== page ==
In 2003, Mr. Fernando Ferrara was in charge of the Adelaida Lafón Foundation. He contacted Sister Luz María Aguilar; who at that time was the Congregational Provincial Superior, to request a group of Sisters to serve at the Hospital Huasteca LEM, that was going to be inaugurated in Tampamolón Corona, San Luis Potosí, working in the different areas of the hospital, but mainly, he was inviting the Sisters to be a presence of God’s merciful love among the patients and the staff at the hospital.
The invitation was shared with the Sisters and some of them participated in the Discernment Process that was done in the Cuernavaca house. At the end of the day, four sisters felt the calling to serve at the hospital: S. María Covadonga Suárez, S. Adriana Facio, S. Martha Angélica Gauna Rodríguez and S. María Luisa Gamboa Figueroa.
The hospital opened its doors on November 1, 2003. The sisters started working in the designated areas, but after working there for one month, S. Adriana was the first one to leave. At the end of the first year, S. María Covadonga decided not to continue. S. Martha Angélica continued working at the hospital and S. María Luisa worked with the communities. Due to health problems, S. Martha Angélica left the hospital several years later.
S. María Luisa Gamboa started visiting the communities and contacting the women. She observed that they made beautiful embroidery work, but they were only embroidering painted napkins that they bought at the market and it was very difficult for them to sell them. She presented a proposal encouraging them to work on something that they could sell so they could earn some money with their work. They bought cotton fabric known as “manta”, thread, color thread, and sawing needles. S. María Luisa brought some patterns and they started to make blouses by hand because they had no sewing machines. Then they embroidered the blouses. They started selling them mainly among people they knew.
S. María Cardoza joined the community in April 2005 and as she knew dressmaking and tailoring, the sisters offered to teach the women how to make clothes which they could sell easily. The first community S. María got in contact with and with which we worked was in Mancornadero, in the Tampamolón municipality. With the help of the municipality and several other people, a Community Workshop was built; there, the women could sew and put the clothes together; after that, they could embroider the clothes at home. The Mayor, Mr. Mónico González, worked on a Project to equip the workshop with all the necessary equipment. The municipal authorities donated the land and all the community helped in building the workshop.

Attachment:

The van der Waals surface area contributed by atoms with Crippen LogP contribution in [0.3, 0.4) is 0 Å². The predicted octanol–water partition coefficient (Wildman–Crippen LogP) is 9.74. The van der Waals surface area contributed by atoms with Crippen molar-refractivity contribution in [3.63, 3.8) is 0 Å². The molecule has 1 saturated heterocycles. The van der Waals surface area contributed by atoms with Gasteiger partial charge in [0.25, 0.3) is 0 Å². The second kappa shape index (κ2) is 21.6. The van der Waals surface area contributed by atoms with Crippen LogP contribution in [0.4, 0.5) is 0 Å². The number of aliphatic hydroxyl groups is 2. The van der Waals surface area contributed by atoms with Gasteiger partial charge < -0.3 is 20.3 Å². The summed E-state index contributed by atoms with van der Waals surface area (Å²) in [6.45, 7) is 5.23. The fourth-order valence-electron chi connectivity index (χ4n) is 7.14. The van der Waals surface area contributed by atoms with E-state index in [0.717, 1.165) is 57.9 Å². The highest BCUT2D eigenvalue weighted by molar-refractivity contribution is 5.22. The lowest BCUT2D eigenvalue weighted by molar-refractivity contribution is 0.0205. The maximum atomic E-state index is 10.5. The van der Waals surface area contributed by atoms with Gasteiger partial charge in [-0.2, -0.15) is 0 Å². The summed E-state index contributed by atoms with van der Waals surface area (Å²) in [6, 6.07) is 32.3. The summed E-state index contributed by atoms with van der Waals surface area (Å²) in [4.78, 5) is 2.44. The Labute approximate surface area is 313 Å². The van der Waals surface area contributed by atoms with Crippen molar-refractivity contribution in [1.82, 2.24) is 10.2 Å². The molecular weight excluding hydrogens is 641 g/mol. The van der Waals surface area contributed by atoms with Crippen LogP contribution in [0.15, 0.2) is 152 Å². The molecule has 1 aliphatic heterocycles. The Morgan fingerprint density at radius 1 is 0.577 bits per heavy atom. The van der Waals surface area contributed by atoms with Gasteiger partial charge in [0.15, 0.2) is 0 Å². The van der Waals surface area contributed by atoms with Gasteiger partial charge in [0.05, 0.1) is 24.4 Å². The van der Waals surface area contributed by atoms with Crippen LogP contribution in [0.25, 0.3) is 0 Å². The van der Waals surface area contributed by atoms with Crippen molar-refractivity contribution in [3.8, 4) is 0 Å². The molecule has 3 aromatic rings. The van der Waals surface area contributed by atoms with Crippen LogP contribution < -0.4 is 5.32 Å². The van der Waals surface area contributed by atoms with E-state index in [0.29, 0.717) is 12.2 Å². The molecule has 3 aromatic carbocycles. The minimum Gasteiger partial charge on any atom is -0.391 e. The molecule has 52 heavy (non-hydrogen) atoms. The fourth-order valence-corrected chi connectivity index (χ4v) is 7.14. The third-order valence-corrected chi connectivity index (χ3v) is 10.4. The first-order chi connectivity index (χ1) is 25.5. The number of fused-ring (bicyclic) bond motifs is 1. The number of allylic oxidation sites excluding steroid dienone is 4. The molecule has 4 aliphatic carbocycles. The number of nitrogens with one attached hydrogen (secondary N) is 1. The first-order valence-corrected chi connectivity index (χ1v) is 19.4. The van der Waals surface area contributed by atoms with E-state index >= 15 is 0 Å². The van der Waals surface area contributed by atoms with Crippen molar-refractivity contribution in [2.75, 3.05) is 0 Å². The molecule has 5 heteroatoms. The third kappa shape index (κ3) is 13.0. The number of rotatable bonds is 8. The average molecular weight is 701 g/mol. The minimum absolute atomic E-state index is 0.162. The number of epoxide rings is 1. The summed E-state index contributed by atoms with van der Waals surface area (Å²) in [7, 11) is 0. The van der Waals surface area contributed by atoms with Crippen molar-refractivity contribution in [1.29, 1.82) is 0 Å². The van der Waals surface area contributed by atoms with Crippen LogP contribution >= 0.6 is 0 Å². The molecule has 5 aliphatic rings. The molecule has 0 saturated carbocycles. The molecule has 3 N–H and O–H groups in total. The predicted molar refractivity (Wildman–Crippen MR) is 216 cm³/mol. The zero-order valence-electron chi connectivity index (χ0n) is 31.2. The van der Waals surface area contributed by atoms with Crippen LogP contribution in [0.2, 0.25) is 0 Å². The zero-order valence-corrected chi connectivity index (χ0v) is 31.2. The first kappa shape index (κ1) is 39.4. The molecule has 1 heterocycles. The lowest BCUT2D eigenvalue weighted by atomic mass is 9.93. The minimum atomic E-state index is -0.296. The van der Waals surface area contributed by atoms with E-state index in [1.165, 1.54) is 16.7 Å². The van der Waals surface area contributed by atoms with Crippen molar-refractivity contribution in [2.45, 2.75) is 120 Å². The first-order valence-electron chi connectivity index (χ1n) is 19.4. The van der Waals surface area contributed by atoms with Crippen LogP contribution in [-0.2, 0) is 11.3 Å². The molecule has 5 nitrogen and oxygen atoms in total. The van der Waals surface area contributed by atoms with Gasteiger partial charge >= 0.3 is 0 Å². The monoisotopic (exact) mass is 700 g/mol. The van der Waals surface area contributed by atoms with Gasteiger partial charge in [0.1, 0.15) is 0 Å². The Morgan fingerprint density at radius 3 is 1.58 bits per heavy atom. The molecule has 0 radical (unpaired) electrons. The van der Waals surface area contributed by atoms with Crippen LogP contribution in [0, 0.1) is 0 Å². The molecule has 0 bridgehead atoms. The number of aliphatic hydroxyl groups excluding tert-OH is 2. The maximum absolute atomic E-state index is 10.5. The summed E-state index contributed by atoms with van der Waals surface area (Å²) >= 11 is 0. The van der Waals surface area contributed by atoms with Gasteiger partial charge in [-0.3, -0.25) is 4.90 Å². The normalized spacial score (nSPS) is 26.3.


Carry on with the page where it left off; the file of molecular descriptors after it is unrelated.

Seven groups were formed in different Communities and Municipalities. Four Tenekgroups:Paxquid and Tenexo in the Tampamolón Municipality, Tamaletón in the Tancanhuitz Municipality, and Tampate in the Aquismón Municipality. And threeNáhuatl groups: Mancornadero, Tenexo and Yohuala, all of them in the Tampamolón Municipality. With the support of some of the Congregation schools, it was possible to build two Workshops; the other groups work in rooms in some of their houses. All the workshops were equipped with the necessary equipment for the women to make clothes: sewing machines, Over Sewing Machines to add details, tables, chairs, irons and a haberdashery where they can acquire what they need at low cost. They buy all their materials outside Tampamolón; they purchase them by making orders.
Each one of the groups received sewing classes every week, with emphasis on the quality of the finished work. Commercialization is the most difficult aspect of this process, and in order to sell the clothes, the women take advantage of every opportunity they have. The Casa del Artesano [Artisan House], which is a state based institution, has assigned specific dates for them to sell their clothes. They also participate in the FENAPO [Feria Nacional Potosina – Potosi National Fair] every year, and in several other fairs or events to which they are invited.
In addition to this, we have given due attention to their Human and Christian Formation, fostering in them Christian values such as love, fraternity, solidarity, respect, forgiveness, etc., so they may move forward individually and as a group.
The Hospital served the community for ten years. In 2013, for different reasons, it was decided to close it, and it was donated to the inhabitants of the region. Dr. Ángeles, and several other persons who had worked in the hospital, decided to continue serving the community and caring for the most defenseless people.
S. Mary and S. María Luisa are currently working on the project. A request was presented to the Foundation in order to complete the process after the hospital was closed. Finally, on June 30, 2016, after thirteen years of work, they have decided that the women can continue working on their own. They have been trained and the sisters have tried to give them all the tools they need to move on with the project and teach the younger generations what they have learned. The sisters will leave this place with gratitude and with the satisfaction of knowing that the women are happy, proud of what they have learned, sure of themselves and with great desires to move on knowing that they can achieve whatever they want to achieve.
Now that the sisters are leaving, they ask the Incarnate Word to protect this project and to bless these women who work so hard and with so much love. They have placed their trust in Him.